aliando agile IT service management, agile ITSM, Dana Stoll, agiles IT service management
aliando methods for agile IT service management, agile ITSM, Dana Stoll, agiles IT service management
aliando agile IT service management, agile ITSM, Dana Stoll, agiles IT service management
aliando methods for agile IT service management, agile ITSM, Dana Stoll, agiles IT service management
aliando methods for agile IT service management, agile ITSM, Dana Stoll, agiles IT service management

Minimalist Yoga Breathing · Mar 26, 02:52 PM

I was once driving through Northern Ireland during a vacation trip and noticed that I’m not really experiencing anything of the landscape I drove by. There was this stream of thoughts that could hardly be silenced. I became aware that I had no idea how to change the situation, where to put my attention to, what to relax into. If I concentrated on the outside, those thoughts were still there, and every once in a while I was back “in thoughts”. This experience was rather frustrating, but — as I now know — there is a simple remedy to it that has been practiced for a very long time. [Alternative Pseudoscience in Awareness]

The clue to this remedy can be found in yogic or buddhist breathing exercises. They get you to balance your awareness evenly between inside and outside phenomena, maintaining a superposition. This superposition is the basis to handle your thoughts. To do a minimalist Breathing Yoga, you really only need one simple exercise. The routine is at the same time a basic concentration exercise, and you can do it at any time, doing anything, as it will keep you focused in the present.

The Rhythm

As a basic rhythm, inhale on four heartbeats, and exhale on six. If you’re not too aware of your hearbeat, you can also slowly count to four in your mind during inhaling, and to six when exhaling. To follow a natual flow, you can divide the exhaling into four counts of exhaling and two counts of resting before you naturally let the inhalation start again.

So there are two patterns:

1-2-3-4 (inhale)
1-2-3-4-5-6 (exhale)

or

1-2-3-4 (inhale)
1-2-3-4 (exhale)
5-6 (rest)

If you’re synchronizing this breathing technique with your heartbeat, you will notice that both breathing and heartbeat will slow down a bit after a while, as this style of breathing relaxes you. But even only maintaining the steady rhythm will help you relax, and as studies have shown, slow down your heartbeat up to about 10 percent.

Continue What You Were Doing

Once you’ve established this rhythm of breathing, you can go on with whatever you were doing. If you were reading some paper or specification, read it while maintaining this rhythm of breathing. If you were doing some other chores, do them while maintaining this rhythm. Your attention, then is shared between the internal observation of your breathing and the external observation of what you were doing. This shared attention is perfectly fine, but don’t ever try to put your attention at three things at once, it does not work.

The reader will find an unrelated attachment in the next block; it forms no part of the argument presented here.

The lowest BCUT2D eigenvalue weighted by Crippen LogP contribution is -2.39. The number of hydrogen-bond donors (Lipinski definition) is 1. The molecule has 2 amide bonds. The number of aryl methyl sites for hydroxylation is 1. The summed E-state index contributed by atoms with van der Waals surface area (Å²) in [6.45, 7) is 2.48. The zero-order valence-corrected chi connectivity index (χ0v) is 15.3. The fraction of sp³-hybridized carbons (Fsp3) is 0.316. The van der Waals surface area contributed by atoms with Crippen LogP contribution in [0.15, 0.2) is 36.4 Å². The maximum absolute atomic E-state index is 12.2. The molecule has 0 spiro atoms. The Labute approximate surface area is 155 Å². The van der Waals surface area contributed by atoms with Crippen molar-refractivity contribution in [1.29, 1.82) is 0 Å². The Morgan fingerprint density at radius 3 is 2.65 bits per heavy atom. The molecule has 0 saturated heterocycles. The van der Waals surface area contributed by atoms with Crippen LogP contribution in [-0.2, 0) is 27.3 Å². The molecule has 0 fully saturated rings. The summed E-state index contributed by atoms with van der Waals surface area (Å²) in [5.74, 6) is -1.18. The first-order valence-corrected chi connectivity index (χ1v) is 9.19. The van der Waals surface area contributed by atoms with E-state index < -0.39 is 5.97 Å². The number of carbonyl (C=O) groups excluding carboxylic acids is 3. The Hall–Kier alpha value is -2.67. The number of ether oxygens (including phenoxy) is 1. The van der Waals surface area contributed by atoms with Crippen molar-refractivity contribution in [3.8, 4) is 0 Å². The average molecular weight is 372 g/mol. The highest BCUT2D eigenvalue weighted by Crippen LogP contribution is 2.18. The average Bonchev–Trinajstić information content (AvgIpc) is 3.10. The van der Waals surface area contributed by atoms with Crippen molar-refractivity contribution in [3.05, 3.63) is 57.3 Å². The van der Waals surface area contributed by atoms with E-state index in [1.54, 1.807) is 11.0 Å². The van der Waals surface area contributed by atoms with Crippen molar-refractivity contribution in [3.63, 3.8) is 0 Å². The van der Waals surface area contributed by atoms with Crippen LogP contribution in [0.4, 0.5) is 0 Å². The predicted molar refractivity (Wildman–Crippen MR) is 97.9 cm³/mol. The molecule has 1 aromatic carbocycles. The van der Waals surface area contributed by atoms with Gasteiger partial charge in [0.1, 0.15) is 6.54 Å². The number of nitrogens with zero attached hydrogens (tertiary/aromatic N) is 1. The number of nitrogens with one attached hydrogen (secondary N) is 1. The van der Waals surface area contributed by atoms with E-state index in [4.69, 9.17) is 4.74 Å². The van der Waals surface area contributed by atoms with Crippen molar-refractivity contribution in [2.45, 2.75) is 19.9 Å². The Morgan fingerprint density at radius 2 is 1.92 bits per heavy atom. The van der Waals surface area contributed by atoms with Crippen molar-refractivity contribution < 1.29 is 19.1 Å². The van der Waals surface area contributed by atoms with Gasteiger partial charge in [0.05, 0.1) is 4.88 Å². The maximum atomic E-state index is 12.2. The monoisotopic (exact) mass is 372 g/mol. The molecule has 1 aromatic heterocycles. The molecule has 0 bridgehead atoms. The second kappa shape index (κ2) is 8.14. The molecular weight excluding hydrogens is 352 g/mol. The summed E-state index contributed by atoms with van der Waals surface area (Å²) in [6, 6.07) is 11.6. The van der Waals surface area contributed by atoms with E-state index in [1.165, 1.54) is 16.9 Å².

Your attention is optimal, when you concentrate on one external (visual/auditoriy) and one internal phenomenon (somatosensory) phenomneon at the same time, for example, if you have body awareness while you are doing chores. If you manage to keep your concentration like that, there is no space for intermittent thoughts that distract you. If either your body awareness gets lost (you get sucked outside) or your outside awareness gets lost (you get sucked inside), you dissociate, like in some form of hypnosis. Then, what you experience is guided by thoughts that either arise automatically or are guided by subsceptions.

That’s why Zen Master Taisen Deshimaru recommended concentrating on your posture while you are doing anything. Or in meditation, you concentrate on your breathing as an anchor to examine any other perception that may arise, so you don’t get drawn into them. Or why Aikido Master Koichi Tohei recommends “holding the one point”, i.e. keeping awareness on a spot below your navel with a shrinking sensation. The important thing is not to solely focus on these perceptions, but to focus on them and whatever outside perception you are currently having due to your acting in the world — at the same time. This keeps your focus balanced between inside and outside, silences unwanted thoughts and is the basic foundation to master all the finer steps, for example, dealing with emotions.

Thus, don’t mistake this Minimalist Yoga Breathing for an oxygen routine. But also don’t search anything special in it. It’s a tool to calm your body, and balance your perception between your inner and outer world.